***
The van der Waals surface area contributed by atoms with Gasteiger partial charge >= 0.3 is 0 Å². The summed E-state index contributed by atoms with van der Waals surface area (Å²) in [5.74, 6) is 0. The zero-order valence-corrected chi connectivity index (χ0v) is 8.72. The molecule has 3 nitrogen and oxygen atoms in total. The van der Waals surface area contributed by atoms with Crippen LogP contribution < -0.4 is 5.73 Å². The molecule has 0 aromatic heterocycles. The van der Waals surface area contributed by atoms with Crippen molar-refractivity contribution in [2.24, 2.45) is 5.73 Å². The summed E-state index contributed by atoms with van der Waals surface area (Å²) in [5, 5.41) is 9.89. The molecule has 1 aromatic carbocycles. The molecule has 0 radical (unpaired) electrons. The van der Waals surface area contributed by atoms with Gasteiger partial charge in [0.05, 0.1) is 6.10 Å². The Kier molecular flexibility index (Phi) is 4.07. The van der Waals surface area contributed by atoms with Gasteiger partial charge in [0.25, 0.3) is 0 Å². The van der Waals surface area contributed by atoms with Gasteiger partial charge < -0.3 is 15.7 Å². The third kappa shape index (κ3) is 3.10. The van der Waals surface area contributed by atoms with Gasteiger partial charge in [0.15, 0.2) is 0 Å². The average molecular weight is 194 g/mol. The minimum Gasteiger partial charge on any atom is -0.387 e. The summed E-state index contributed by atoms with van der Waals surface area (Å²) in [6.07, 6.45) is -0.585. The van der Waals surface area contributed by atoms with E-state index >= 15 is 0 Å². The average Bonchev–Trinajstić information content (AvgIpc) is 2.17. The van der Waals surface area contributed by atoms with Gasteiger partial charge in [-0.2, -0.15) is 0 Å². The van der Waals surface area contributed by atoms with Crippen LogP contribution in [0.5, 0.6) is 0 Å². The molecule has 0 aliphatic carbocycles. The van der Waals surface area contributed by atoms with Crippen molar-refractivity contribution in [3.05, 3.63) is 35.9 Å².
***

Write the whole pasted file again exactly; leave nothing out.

The van der Waals surface area contributed by atoms with Gasteiger partial charge >= 0.3 is 0 Å². The summed E-state index contributed by atoms with van der Waals surface area (Å²) in [5.74, 6) is 0. The zero-order valence-corrected chi connectivity index (χ0v) is 8.72. The molecule has 3 nitrogen and oxygen atoms in total. The van der Waals surface area contributed by atoms with Crippen LogP contribution < -0.4 is 5.73 Å². The molecule has 0 aromatic heterocycles. The van der Waals surface area contributed by atoms with Crippen molar-refractivity contribution in [2.24, 2.45) is 5.73 Å². The summed E-state index contributed by atoms with van der Waals surface area (Å²) in [5, 5.41) is 9.89. The molecule has 1 aromatic carbocycles. The molecule has 0 radical (unpaired) electrons. The van der Waals surface area contributed by atoms with Gasteiger partial charge in [0.05, 0.1) is 6.10 Å². The Kier molecular flexibility index (Phi) is 4.07. The van der Waals surface area contributed by atoms with Gasteiger partial charge in [0.25, 0.3) is 0 Å². The van der Waals surface area contributed by atoms with Gasteiger partial charge < -0.3 is 15.7 Å². The third kappa shape index (κ3) is 3.10. The van der Waals surface area contributed by atoms with Gasteiger partial charge in [0.15, 0.2) is 0 Å². The average molecular weight is 194 g/mol. The minimum Gasteiger partial charge on any atom is -0.387 e. The summed E-state index contributed by atoms with van der Waals surface area (Å²) in [6.07, 6.45) is -0.585. The van der Waals surface area contributed by atoms with E-state index >= 15 is 0 Å². The average Bonchev–Trinajstić information content (AvgIpc) is 2.17. The van der Waals surface area contributed by atoms with Gasteiger partial charge in [-0.2, -0.15) is 0 Å². The van der Waals surface area contributed by atoms with Crippen LogP contribution in [0.5, 0.6) is 0 Å². The molecule has 0 aliphatic carbocycles. The van der Waals surface area contributed by atoms with Crippen molar-refractivity contribution in [3.05, 3.63) is 35.9 Å².